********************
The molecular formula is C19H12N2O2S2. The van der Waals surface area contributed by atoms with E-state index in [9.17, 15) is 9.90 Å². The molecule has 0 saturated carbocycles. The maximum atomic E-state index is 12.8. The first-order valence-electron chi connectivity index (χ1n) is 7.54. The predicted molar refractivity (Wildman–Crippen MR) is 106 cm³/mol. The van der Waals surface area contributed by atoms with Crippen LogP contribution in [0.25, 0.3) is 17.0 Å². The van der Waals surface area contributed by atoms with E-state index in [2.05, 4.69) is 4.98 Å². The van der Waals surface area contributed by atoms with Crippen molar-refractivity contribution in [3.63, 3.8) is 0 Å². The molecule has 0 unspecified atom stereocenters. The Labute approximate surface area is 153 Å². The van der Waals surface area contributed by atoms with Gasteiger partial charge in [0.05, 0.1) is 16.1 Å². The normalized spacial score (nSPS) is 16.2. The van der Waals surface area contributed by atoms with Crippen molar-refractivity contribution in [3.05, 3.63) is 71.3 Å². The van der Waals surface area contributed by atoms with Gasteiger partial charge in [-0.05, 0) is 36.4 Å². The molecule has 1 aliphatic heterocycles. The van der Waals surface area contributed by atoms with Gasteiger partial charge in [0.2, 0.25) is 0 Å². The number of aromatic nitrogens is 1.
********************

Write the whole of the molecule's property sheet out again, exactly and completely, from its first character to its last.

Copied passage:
The molecular formula is C19H12N2O2S2. The van der Waals surface area contributed by atoms with E-state index in [9.17, 15) is 9.90 Å². The molecule has 0 saturated carbocycles. The maximum atomic E-state index is 12.8. The first-order valence-electron chi connectivity index (χ1n) is 7.54. The predicted molar refractivity (Wildman–Crippen MR) is 106 cm³/mol. The van der Waals surface area contributed by atoms with Crippen LogP contribution in [0.25, 0.3) is 17.0 Å². The van der Waals surface area contributed by atoms with E-state index in [2.05, 4.69) is 4.98 Å². The van der Waals surface area contributed by atoms with Crippen molar-refractivity contribution in [3.63, 3.8) is 0 Å². The molecule has 0 unspecified atom stereocenters. The Labute approximate surface area is 153 Å². The van der Waals surface area contributed by atoms with Gasteiger partial charge in [0.05, 0.1) is 16.1 Å². The normalized spacial score (nSPS) is 16.2. The van der Waals surface area contributed by atoms with Crippen molar-refractivity contribution in [3.05, 3.63) is 71.3 Å². The van der Waals surface area contributed by atoms with Gasteiger partial charge in [-0.05, 0) is 36.4 Å². The molecule has 1 aliphatic heterocycles. The van der Waals surface area contributed by atoms with Gasteiger partial charge in [0.2, 0.25) is 0 Å². The number of aromatic nitrogens is 1.